Ca’ D’Oro, Venice and its museums.
Venice is a city that needs no introductions: its name is famous all over the world and represents a genuine open-air museum, with its characteristic lagoon and its unique canals. The city can be easily reached by bus, while it must absolutely be discovered on foot, getting lost in the “calli”, the characteristic alleyways that wind their way through the lagoon. If you don’t know how to reach the historic centre from the main airports on the mainland or from Mestre station, you can consult this site. The ideal way to discover the city is to wander about without any particular destination, while not forgetting to plan in visits to the prestigious museums such as the Ca’ d’Oro, one of the most famous historic buildings in the whole city.
History of Venice’s Ca’ d’Oro
The Ca’ d’Oro is a historic building located in the city of Venice. The building was built by Giovanni and Bartolomeo Bon back in 1442 at the request of Marino Contarini, Procurator of San Marco at the time. The appearance of the historic residence clearly shows the transition from the Gothic to the Renaissance style. The openwork marble elements on the first and second floors are in perfect Gothic style, while the colonnade and small square windows fully reflect the architecture of the Renaissance. The tastes of the time are clearly visible in the delicate lines of the decorative frames and battlements. In 1894, the Ca’ d’Oro was bought by Baron Giorgio Franchetti, but became the property of the state in 1916. Numerous works of art are housed inside the building, which was significantly expanded through a donation from Baron Franchetti.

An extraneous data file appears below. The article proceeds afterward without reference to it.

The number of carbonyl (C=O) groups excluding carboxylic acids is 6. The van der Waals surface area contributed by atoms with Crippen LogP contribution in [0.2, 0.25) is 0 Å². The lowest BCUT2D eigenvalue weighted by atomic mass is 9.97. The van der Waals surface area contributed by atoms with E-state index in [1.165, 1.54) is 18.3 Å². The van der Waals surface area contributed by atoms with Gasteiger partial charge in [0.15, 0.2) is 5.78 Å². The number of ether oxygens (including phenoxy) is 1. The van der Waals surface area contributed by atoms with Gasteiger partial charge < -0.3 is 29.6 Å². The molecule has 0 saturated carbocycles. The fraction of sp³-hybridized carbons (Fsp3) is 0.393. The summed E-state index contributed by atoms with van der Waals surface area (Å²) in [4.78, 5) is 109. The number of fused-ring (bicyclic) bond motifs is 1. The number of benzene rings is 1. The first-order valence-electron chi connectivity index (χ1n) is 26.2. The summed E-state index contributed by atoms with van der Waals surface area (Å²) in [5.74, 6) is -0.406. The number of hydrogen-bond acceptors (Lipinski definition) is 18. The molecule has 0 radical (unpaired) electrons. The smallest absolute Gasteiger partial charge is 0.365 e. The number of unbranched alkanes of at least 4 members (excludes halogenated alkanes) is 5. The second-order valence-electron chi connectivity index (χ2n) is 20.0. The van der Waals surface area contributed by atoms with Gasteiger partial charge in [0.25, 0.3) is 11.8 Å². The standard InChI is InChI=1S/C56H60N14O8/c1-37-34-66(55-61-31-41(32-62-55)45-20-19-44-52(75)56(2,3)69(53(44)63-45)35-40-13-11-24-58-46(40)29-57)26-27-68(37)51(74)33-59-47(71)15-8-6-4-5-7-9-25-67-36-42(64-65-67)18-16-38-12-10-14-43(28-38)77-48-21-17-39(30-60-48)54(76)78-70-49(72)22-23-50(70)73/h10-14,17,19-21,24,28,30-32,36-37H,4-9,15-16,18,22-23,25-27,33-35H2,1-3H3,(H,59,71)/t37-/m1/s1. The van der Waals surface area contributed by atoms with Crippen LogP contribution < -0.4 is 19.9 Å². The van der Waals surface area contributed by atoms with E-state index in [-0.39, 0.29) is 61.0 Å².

Venice’s Ca’ d’Oro today
Today, the Ca’ d’Oro is one of Venice’s landmark buildings. It is located in the Cannaregio district and characterised by a splendid view of the Grand Canal. The name derives from the fact that the façade was once covered and decorated with gold finishes, but these have been lost over the years. It is currently a museum that houses the art collection that belonged to the owner, Baron Franchetti. Visitors to the building can admire works and paintings belonging to the so-called Venetian school, such as Mantegna’s “San Sebastiano”. There are also paintings dating back to the Tuscan and Flemish schools. In addition to the paintings, there are also several Renaissance sculptures and bronze statues. Adjacent to the Ca’ d’Oro, it is also possible to visit the Ca’ Duodo with its collection of ceramics, all of which were found in the city’s lagoon.